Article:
John Lewis Cuts Employee Bonus to Lowest Since 1953 | News & Analysis

LONDON, United Kingdom — British retailer John Lewis Partnership cut employee-owners’ annual bonus to the lowest level in more than half a century, underlining the depths of the crisis in the country’s shopping districts.

The operator of department-store chain John Lewis and grocer Waitrose said it cut the bonus to reduce debt, maintain investment and retain cash as it wrestles with uncertainty over the economy and consumer confidence. The company said Thursday that profit before bonus payments fell 45 percent in the latest year.

The bonus of 3 percent is down from 5 percent a year earlier and is the lowest since 1953, when the company made no payout as Britain was stuck in a postwar economic slump. Now the retail industry is going through a new downturn as shoppers buy more via and keep a tighter grip on their wallets in the run-up to Brexit. Rival department-store chain Debenhams issued its fourth profit warning in 14 months earlier this week, and retailers like stationer Paperchase are seeking rent reductions from landlords.

“Near-term uncertainty, politically and in the economy, is having a major impact on consumer confidence, but we do not believe the market conditions are cyclical,” John Lewis said in a statement.

As stores shut down, employment in the UK retail sector has fallen for more than three years, according to the British Retail Consortium. The UK’s biggest retailer, Tesco, announced plans to cut as many as 9,000 jobs as German discounters Aldi and Lidl expand.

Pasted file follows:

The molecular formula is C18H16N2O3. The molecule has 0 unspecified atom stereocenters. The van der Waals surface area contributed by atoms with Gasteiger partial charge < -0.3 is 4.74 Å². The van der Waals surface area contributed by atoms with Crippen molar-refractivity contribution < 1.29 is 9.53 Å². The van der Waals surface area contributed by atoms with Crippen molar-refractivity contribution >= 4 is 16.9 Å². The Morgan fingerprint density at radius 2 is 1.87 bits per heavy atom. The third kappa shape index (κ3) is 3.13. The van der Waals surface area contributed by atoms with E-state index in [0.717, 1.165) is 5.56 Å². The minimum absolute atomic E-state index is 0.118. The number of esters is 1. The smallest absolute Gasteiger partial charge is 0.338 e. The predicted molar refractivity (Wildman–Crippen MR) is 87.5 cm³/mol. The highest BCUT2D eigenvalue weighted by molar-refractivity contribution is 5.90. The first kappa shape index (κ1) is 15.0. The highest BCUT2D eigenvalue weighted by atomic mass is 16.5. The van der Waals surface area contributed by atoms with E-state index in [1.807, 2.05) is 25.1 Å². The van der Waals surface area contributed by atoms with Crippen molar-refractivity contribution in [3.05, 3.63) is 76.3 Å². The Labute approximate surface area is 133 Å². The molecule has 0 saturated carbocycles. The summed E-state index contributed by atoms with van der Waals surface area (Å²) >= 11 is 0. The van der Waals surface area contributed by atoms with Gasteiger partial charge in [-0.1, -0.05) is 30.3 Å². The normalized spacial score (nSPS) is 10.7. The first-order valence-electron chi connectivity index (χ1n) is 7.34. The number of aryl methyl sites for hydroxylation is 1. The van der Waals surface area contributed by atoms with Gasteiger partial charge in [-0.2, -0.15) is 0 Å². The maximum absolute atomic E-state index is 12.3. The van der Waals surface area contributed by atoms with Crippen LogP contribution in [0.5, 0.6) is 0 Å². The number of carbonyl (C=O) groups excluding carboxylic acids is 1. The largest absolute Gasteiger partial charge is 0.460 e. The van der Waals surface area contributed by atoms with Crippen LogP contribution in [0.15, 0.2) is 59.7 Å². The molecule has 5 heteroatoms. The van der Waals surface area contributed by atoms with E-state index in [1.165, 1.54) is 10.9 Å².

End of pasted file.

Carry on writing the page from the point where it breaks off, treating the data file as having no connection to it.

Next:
Even the reduced payment provided a measure of relief to John Lewis employees, after the company had warned in January that it might not be able to pay a bonus at all. As recently as 2014, the payout stood at five times this year’s level.

Bonus Pot

“When the bonus was announced there was a cheer louder than when there was a 15 percent bonus,” Chairman Charlie Mayfield said at a press briefing. The company’s roughly 80,000 partners will share a lump sum of 44.7 million pounds ($59 million), down from 74 million pounds a year ago.

Profit in the department-store arm, known for its understated housewares, fell 56 percent. Earnings at Waitrose, a favorite of London’s upmarket shoppers, bounced back 18 percent.

Sales of homewares are under particular pressure from e-commerce, while the company is investing more in its online grocery platform. John Lewis has agreed to end a food-delivery partnership with Ocado Group as that company enters a new arrangement with Marks & Spencer Group.

By Ellen Milligan; editors: Eric Pfanner and John J. Edwards III


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